There are three main types of liquidation. Each type of liquidation is used for a wide range of purposes. The three main types of liquidation include:

  1. Compulsory Liquidation
  2. Members’ Voluntary Liquidation
  3. Creditors’ Voluntary Liquidation

Compulsory Liquidation

Creditors, lenders, claimants, or shareholders may petition to liquidate a business when the business’ debts are not paid within a short period of time. This is called compulsory liquidation. Compulsory liquidation forces a company to quickly sell off its assets. As stated previously, when your company is deemed “insolvent”, it is no longer profitable. Creditors, lenders, claimants, and shareholders will see your company is insolvent, and they will plan how to collect what money is owed quickly. When you cannot pay your debts quickly or in a timely manner, they will petition for your company to liquidate to recoup their loss. Compulsory liquidation is a frustrating process, but like any liquidation process, you must keep the best interest of your creditors, lenders, claimants, and shareholders.

Members’ Voluntary Liquidation

If the owner or co-owners want to dissolve or exit the company, they may volunteer to liquidate it. For example, if you no longer want to run your business, you can liquidate the business without having an insolvent company. Members’ voluntary liquidation, as in its title, is a voluntary process. However, if you have a board of directors, shareholders, or other important company members, they must vote to liquidate the company. A professional can advise you on the exact number of votes needed for members’ voluntary liquidation. Generally, 75 percent of the business’ members must vote to liquidate the company. If the vote passes, a liquidator will be appointed. The liquidator must be appointed and cannot just simply take control. The liquidator will settle the business’ legal disputes and debts with the company’s creditors, lenders, claimants, and shareholders. If there are leftover funds because the company is profitable and not insolvent, then they must be distributed properly. Typically, leftover funds are distributed to the business’s members, shareholders, and investors.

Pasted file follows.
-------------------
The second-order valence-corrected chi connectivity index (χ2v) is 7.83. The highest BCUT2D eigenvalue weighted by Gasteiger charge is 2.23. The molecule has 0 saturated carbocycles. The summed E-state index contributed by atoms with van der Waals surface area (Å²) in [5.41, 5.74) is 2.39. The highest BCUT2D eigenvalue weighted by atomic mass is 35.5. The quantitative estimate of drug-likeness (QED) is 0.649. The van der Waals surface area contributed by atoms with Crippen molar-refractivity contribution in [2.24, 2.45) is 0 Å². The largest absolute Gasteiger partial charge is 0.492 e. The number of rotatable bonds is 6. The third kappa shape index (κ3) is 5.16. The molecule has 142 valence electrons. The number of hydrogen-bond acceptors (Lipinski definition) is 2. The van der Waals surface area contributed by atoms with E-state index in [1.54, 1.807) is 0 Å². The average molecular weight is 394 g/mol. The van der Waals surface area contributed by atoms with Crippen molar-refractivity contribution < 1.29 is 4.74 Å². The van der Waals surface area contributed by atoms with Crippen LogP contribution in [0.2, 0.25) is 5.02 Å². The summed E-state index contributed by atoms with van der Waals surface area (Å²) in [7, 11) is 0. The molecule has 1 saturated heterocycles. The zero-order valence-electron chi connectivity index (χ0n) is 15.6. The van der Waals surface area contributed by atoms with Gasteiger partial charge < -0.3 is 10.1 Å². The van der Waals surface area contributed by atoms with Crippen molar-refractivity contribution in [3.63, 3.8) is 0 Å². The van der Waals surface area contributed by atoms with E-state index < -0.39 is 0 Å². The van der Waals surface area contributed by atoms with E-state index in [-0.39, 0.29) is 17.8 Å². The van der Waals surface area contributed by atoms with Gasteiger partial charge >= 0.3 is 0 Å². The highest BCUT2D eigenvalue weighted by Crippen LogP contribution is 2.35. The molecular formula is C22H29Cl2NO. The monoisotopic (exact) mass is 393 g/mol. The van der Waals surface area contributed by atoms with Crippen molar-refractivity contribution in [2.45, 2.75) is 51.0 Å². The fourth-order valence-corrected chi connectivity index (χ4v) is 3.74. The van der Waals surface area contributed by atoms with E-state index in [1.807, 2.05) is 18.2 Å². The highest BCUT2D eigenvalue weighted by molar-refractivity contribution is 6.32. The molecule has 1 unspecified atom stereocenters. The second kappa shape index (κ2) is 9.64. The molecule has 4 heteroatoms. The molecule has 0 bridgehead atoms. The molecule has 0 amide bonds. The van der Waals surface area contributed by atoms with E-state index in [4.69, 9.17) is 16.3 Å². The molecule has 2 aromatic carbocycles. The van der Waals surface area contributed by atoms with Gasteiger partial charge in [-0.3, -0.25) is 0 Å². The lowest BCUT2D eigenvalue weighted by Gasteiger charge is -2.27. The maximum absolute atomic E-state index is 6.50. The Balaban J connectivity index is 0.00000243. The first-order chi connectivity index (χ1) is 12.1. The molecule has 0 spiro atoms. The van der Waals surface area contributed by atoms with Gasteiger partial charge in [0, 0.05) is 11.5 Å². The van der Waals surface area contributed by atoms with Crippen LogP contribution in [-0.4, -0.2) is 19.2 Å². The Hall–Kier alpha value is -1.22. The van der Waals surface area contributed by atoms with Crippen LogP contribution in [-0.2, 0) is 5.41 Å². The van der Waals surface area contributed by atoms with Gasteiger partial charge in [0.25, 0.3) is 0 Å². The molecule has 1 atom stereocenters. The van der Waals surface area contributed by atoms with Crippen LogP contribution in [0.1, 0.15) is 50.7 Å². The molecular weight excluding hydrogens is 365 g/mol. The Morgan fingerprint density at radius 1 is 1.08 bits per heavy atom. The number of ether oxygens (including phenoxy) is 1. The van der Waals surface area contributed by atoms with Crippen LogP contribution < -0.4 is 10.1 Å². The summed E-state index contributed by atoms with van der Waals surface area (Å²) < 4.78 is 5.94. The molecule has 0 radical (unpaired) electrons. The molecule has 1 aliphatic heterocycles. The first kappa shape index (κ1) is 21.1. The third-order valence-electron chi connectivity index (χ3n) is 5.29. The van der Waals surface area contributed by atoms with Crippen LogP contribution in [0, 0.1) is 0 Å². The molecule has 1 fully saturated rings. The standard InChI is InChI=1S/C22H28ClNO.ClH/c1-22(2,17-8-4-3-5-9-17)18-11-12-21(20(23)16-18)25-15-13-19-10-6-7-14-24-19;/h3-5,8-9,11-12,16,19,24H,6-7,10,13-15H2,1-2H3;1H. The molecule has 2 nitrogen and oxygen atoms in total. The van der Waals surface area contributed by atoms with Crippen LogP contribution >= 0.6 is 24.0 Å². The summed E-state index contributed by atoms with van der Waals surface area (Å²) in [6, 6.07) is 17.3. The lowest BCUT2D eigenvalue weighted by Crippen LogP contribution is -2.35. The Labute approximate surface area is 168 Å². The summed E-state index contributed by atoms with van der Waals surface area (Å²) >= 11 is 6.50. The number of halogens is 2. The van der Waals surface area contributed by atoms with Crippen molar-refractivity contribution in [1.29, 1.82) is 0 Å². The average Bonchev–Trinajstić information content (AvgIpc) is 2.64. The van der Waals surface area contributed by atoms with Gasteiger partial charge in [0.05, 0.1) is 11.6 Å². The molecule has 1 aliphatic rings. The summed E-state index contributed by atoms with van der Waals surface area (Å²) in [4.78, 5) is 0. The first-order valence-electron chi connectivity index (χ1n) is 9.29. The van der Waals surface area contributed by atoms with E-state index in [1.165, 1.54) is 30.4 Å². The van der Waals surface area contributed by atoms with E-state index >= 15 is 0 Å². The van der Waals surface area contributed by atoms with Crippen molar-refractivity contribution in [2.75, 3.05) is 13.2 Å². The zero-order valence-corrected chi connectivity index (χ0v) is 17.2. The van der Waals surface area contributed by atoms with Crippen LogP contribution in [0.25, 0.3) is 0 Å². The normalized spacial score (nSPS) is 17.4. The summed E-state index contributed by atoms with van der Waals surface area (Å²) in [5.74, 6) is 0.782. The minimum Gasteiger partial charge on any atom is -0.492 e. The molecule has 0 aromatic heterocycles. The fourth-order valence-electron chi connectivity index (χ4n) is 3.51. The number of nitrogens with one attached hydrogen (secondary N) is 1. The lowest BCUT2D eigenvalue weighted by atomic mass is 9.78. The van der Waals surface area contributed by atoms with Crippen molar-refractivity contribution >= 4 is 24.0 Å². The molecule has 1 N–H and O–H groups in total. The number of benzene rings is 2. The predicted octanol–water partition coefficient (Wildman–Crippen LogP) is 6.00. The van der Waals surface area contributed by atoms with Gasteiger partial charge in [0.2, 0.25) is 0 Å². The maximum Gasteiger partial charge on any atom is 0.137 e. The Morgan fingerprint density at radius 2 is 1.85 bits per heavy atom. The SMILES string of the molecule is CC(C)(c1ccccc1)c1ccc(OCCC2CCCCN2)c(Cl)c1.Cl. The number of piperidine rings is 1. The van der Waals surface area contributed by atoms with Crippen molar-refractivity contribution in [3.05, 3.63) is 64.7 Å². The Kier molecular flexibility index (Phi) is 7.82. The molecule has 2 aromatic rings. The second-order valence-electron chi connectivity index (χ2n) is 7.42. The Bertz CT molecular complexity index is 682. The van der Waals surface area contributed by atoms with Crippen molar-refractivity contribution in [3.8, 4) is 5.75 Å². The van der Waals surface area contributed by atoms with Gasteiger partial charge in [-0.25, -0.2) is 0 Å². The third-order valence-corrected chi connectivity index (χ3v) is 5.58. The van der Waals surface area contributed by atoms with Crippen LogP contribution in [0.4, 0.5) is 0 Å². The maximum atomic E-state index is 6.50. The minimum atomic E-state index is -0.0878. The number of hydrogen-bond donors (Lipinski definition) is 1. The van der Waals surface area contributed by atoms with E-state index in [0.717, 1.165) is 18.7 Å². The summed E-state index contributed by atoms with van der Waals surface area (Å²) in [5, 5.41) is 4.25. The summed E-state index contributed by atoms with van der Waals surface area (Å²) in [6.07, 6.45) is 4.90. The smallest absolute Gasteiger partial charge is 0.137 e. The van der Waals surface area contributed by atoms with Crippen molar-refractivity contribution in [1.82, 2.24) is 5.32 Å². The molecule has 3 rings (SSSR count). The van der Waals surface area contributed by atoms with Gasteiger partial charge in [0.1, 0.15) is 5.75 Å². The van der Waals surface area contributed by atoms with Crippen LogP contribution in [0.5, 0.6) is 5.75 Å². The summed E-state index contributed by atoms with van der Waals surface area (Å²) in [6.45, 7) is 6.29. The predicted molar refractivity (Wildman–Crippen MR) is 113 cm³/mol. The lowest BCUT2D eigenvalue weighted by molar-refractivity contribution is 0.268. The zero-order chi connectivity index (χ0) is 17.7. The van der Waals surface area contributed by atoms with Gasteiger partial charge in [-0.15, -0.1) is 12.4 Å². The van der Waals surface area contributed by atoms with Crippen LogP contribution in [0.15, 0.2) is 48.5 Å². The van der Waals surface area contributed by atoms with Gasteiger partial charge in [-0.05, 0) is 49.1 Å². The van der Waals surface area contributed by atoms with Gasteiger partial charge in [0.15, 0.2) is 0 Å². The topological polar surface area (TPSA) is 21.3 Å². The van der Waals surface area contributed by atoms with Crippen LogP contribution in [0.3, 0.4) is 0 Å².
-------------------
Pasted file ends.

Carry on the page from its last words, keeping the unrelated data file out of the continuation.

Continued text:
Creditors’ Voluntary Liquidation

Unlike members’ voluntary liquidation, creditors’ voluntary liquidation is when the company’s directors understand they cannot pay the business’ debts in time. If the company’s liabilities surpass the asset values, creditors’ will want to liquidate the company. The board of directors will need to cooperate with the liquidation process and like any liquidation process, ensure that the creditors’ best interests are a priority. Like members’ voluntary liquidation, creditors’ voluntary liquidation requires an appointed liquidator. The liquidator serves the same purpose and role. They will settle the company’s debts and legal disputes with the best interests of the company’s creditors and lenders in mind. Because the company cannot pay its debts, usually it does not have any leftover funds. If the company does, for any reason, have left over funds, those will be distributed properly to its business members, shareholders, and investors.